Records provide glimpse into the cloistered search for the next Bibb Schools superintendent


Bibb County School Districty

Superintendent Curtis Jones, left, secures a Victory in Progress pin to incoming Superintendent Dan Sims’ coat at the May 10 meeting solidifying Sims as the district’s next leader.

In the hours before the Bibb County School Board was set to announce results from its monthslong search for a superintendent, some locals feared their voices weren’t being heard.

Former three-term school board member Lynn Farmer was one of them.

“To be honest, I’m terrified,” Farmer wrote in a 1:30 a.m. email to current board member James Freeman.

Word spread that the board planned to name an outside candidate as its sole finalist for the district’s top leadership position in a meeting April 21. The vote to do so came after dozens of emails, phone calls, text messages and letters from the community imploring the board to hire an internal candidate.

“I have been overwhelmed with phone calls and messages from community members and workforce partners asking how the school board could even think about hiring an outside candidate rather than a highly qualified internal candidate,” Farmer said in a later interview.

More than 400 pages of text messages, emails and phone calls to and from board members during the superintendent search since January offer a glimpse into a cloistered decision-making process. The Macon Newsroom obtained the records under the Georgia Open Records Act.

Discussions about the superintendent search have by-and-large played out in special, closed-door meetings at different locations. Records show parts of the process also played out in private group text messages, late night phone calls and exchanges in which several board members used their personal email addresses to conduct public business.

The board’s policy says a minimum of five members are needed for it to have a quorum. Elected officials can discuss business with each other unofficially outside of meetings, but if a quorum is present it is considered an official meeting and is subject to open meetings laws.

Farmer was on the school board in late 2010 when it voted 5-3 to hire now-disgraced former Superintendent Romain Dallemand. She was among those who voted against the decision and said his tenure was traumatic for her and for the school district.

“The last time I was on a board where five members went against the grain of community leaders and partners, we ended up with Dallemand,” Farmer said. “Those five board members believed they and they alone knew what was best for the community and the schools. They refused to listen to the collective wisdom of the parents and leaders in the community. And as we know, they were wrong.”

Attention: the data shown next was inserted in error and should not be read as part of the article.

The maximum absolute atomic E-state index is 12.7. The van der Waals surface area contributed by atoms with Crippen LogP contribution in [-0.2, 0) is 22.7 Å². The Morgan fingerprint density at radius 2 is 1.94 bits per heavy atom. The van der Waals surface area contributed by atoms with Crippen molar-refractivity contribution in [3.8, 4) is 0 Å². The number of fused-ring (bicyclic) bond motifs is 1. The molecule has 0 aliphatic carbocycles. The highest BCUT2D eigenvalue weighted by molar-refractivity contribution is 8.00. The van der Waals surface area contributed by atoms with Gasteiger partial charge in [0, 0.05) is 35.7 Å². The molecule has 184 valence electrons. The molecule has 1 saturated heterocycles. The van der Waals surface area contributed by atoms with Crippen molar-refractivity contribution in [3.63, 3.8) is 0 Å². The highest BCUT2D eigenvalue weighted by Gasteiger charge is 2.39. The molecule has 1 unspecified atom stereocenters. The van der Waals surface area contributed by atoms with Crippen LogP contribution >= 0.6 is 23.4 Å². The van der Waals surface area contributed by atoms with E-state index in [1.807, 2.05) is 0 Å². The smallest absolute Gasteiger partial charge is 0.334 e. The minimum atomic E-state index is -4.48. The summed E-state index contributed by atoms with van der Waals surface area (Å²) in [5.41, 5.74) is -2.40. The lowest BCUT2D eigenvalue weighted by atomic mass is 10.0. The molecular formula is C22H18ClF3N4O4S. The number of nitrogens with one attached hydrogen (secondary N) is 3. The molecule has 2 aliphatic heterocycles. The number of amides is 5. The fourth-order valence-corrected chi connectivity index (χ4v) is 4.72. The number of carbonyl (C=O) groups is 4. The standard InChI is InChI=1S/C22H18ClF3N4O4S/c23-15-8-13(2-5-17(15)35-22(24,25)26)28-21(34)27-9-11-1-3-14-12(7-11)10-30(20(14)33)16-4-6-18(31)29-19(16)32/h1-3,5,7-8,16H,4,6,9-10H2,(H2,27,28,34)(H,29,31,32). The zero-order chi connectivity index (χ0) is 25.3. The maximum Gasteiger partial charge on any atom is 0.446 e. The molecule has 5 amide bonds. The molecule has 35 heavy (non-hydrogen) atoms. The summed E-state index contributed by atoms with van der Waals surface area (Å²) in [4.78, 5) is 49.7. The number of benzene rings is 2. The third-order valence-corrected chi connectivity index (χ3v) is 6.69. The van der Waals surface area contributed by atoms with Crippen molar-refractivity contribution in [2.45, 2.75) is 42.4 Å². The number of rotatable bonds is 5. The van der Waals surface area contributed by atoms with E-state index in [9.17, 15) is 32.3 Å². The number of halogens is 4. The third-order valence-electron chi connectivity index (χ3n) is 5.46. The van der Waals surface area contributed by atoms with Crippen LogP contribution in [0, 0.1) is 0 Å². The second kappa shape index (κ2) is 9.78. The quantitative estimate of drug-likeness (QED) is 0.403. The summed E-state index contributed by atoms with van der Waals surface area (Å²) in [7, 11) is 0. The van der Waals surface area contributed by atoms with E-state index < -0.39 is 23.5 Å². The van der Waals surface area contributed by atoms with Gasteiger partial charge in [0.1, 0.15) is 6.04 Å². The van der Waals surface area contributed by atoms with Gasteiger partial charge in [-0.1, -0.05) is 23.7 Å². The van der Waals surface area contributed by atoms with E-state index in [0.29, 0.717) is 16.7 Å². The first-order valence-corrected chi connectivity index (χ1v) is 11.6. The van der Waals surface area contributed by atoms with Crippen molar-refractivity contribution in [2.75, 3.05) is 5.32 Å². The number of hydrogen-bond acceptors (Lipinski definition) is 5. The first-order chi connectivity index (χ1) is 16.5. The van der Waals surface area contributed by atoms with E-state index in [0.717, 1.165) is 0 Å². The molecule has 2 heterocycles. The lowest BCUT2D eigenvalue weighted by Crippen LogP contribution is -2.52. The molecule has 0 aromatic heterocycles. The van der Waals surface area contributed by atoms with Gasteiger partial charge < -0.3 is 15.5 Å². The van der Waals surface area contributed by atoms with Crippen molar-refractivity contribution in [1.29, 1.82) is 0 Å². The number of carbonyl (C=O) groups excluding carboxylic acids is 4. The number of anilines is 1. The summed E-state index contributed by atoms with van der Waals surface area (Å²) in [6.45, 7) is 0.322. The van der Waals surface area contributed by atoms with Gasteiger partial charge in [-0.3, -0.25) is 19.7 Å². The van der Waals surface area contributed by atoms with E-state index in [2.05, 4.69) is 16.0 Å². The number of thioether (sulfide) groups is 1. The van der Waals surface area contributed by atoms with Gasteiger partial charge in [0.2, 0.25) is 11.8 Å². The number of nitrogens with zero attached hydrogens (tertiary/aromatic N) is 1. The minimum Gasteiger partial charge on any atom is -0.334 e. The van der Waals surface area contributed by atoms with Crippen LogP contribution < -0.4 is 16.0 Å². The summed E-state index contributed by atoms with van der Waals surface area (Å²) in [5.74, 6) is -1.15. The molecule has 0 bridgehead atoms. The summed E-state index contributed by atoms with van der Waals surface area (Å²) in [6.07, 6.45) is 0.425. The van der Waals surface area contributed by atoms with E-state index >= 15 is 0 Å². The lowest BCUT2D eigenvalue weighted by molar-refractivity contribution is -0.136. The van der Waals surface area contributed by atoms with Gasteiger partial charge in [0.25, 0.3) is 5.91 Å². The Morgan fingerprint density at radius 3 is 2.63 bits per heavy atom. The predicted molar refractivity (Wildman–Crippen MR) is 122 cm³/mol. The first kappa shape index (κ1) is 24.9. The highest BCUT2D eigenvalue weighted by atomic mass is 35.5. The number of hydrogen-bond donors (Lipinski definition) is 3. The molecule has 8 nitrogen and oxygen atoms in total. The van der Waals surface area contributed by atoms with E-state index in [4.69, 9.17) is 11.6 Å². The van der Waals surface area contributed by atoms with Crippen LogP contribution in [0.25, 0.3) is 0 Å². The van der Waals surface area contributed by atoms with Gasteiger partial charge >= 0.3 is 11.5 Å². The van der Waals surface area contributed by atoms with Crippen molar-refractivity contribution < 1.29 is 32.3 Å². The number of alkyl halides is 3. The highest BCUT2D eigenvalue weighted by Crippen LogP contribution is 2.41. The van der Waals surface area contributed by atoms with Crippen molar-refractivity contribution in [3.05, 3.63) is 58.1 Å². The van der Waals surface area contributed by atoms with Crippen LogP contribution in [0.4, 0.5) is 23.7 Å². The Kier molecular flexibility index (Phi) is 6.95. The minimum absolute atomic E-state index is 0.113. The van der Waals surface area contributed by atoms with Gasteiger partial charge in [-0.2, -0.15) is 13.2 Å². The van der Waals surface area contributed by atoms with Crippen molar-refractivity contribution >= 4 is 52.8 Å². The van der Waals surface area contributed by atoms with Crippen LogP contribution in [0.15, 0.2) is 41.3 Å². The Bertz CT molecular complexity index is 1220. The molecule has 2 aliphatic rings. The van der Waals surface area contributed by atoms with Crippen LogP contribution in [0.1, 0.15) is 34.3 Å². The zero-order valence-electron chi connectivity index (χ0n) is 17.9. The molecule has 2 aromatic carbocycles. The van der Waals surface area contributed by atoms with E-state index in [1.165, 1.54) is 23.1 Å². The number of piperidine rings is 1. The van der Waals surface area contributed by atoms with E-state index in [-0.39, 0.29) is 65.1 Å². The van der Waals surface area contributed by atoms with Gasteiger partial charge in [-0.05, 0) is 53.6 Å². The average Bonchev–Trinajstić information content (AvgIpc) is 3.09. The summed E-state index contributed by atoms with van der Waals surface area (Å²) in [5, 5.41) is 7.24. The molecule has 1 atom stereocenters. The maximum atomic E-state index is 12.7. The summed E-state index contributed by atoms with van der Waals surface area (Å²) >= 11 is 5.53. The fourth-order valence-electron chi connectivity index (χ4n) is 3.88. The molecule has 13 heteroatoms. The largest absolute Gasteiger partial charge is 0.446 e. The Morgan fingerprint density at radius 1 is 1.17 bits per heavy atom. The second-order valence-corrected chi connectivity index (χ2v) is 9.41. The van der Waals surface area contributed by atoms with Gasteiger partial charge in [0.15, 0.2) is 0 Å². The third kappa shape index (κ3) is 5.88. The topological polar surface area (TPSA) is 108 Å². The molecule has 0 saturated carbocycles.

Dallemand, described at the time by board members as a “visionary” with an “inspiring” background, came from Rochester Public Schools in Rochester, MN. In his 28 months tenure, teacher morale tanked and signs of financial improprieties began floating to the surface. Ultimately, the school board bought out his contract for $350,000 plus benefits in February 2013.

Dallemand was later implicated in an elaborate scheme to defraud the school district of millions of dollars through bogus purchases of computer equipment.

Following Dallemand’s departure, interim superintendents led the district for two years while the BOE conducted two searches for its next leader. When BOE hired Superintendent Curtis Jones in February 2015, Jones was the school district’s seventh leader in five years.

Under Jones’ leadership, graduation rates for Bibb schools increased from 71.2% in 2015 to 80.67% in 2021. Jones also was honored in 2019 as Georgia Superintendent of the Year and National Superintendent of the Year.

At the instruction of the school board – including current board members Daryl Morton and Thelma Dillard – Jones mentored numerous district employees to become district leaders in anticipation of his eventual retirement. Last year, two of those employees were hired as superintendents in Twiggs and Griffin-Spalding schools.

Macon-Bibb County Mayor Lester Miller, who was on the school board when it bought out Dallemand’s contract and hired Jones, caught wind of the BOE’s plan to hire an external candidate more than a week before the vote was set to take place. He texted the following to board member Freeman on the evening of April 10:

“Word on the street is that Boe is considering an outside person over the local candidate. I know it’s a tough decision but we brought Curtis in for secession (sic) planning and so far 2-3 are already superintendents elsewhere that he trained. The general community and leadership in every club, one macon, rotary, civic organizations, were finally looking forward to an applicant within. I wouldn’t give up on a local candidate if you can hold your ground. The superintendent search was one of the hardest decisions I had to make on the board so if you would like to talk this week let me know.”

Freeman responded, “Thanks for sharing your thoughts. It’s an interesting process.”

The mayor replied, “Yes and long lasting implications.”


Hiring a superintendent, balancing the budget and managing policies that govern school districts are the main duties of school boards in Georgia.

Most of the search process for a new superintendent takes place in closed-door meetings because state law limits what information can be shared about candidates. For example, names of job applicants are confidential in part to protect prospective candidates who are actively working elsewhere.

Even so, the school board’s transparency during the selection process was different than it historically has been. In past searches – and as recently as 2015 – the board disclosed the total number of applications it received. It also offered public forums for locals to have input.

Thelma Dillard, president of the Bibb County School Board, at the May 10, 2022 meeting. (Jason Vorhees | The Telegraph)